Tucker thinks unconscious bias training should be part of leadership training. “If [the training] is about leadership… people don’t have to take off their inclusion hat and then put on a leadership hat. It’s the same hat.”

2.    Collect detailed data so you can see where the problems are

Ross emphasizes the value of collecting detailed data about your hiring processes. “If your business finds it’s only hiring 20 percent women, you need to identify the scale of the problem at each point by collecting the percentages who apply for jobs that are women, get a job offer, accept the offer and are successful after six months.

“These numbers will show you where you need the most change. For example, if you find you’ve got low numbers of women applying, you may need to look at where and how you advertise. If there’s a drop-off in how many are successful after six months, look at how you’re inducting people and how they’re managed.”

3.    Take practical steps to reduce the impact of unconscious bias

Tresh and Ross describe how we acquire biases across a lifetime – or at least, starting in early life. Working to undo bias may be a long process, while the need for organizations to change – appointing and promoting the best possible people – is immediate. Tresh pointed to the difference between manager assessments of leadership potential and more objective measures, suggesting there may be better ways to identify employees with leadership potential than just asking managers what they think.

In a Forbes article, Laurence Bradford asks a range of tech companies for their strategies to mitigate bias. Their advice includes reviewing job descriptions for coded sexist or in-group language, establishing parental support packages before anyone needs them and making sure perks (like a group meal out) are offered at times when everyone can attend.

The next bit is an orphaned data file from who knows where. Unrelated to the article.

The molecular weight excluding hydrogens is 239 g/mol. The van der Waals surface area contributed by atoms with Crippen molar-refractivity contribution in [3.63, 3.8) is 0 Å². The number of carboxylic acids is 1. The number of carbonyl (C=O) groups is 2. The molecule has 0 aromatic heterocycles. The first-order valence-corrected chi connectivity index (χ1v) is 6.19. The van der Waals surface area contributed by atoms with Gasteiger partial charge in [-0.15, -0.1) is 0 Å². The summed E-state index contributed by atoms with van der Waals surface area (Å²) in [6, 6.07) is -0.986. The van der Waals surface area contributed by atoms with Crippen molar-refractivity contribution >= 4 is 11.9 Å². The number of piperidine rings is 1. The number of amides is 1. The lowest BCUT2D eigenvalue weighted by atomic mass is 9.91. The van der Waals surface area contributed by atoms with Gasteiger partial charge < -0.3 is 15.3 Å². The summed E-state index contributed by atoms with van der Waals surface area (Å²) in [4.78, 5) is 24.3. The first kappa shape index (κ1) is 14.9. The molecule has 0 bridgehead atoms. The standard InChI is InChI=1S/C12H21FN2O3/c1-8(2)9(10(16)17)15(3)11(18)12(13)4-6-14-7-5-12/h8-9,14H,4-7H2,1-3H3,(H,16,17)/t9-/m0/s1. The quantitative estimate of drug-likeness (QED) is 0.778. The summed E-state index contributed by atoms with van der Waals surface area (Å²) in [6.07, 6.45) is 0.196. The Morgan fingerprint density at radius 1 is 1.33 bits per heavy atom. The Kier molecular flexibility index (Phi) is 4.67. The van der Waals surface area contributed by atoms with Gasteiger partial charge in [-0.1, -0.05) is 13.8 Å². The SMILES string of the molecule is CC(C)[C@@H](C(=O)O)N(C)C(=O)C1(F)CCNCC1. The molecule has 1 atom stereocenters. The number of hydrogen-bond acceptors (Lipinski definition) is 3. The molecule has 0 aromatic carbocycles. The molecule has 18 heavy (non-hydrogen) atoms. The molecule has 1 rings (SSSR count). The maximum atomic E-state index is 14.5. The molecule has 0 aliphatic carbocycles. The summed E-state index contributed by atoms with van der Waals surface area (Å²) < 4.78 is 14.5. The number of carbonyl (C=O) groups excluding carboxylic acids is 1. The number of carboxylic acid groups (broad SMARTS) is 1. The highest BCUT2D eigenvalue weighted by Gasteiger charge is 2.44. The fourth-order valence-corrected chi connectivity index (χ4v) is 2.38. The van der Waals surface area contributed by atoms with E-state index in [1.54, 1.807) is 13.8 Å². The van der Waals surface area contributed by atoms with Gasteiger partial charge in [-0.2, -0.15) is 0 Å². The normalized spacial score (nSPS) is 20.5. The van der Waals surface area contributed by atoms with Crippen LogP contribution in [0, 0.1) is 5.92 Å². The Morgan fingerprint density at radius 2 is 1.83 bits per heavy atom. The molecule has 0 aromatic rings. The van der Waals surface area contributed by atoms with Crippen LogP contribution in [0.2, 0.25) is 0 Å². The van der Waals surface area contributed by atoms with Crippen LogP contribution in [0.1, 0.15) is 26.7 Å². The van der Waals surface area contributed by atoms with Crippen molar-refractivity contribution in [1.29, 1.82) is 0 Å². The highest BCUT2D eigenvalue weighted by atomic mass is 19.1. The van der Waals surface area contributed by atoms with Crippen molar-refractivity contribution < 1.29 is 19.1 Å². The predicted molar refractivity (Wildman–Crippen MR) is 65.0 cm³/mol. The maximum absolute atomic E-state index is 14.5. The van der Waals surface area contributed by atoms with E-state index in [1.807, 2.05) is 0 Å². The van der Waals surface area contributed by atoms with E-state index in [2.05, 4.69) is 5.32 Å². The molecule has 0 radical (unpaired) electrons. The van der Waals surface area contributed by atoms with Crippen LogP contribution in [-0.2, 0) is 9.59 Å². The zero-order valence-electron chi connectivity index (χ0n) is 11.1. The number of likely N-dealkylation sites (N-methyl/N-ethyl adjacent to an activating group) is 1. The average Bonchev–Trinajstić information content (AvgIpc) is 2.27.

In the same article, AI communications company Dialpad goes beyond the oft-cited examples of AI amplifying human biases when sorting resumés, proposing a technological ‘patch’ for bias. Chief Human Resources Officer Tasha Liniger says, “[In any meeting] the designated notetaker is… probably not a white male. [Being trapped] at their keyboard reduces their chances of being able to think creatively and offer ideas. AI-driven speech recognition and real-time transcription can help level the playing field in those moments.”

Tech industries often show bias in role and gender association. In cybersecurity, you often hear about the “good guys” fighting the “bad guys.” But cybercriminals, and those who stand against them, are all types of people.

It’s time to make the structures and systems of your organization fairer to all. The pressures of global recession in the wake of COVID-19 means no business can afford to rest on its laurels. We may not be able to untangle the effects of stereotypes on our subconscious easily. Still, we can take practical steps to limit the power of bias, letting us make better, fairer decisions.

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About authors

Suraya Casey is a freelance writer, editor and content strategist based in New Zealand. Her interests include cybersecurity, technology, climate, transport, healthcare and accessibility.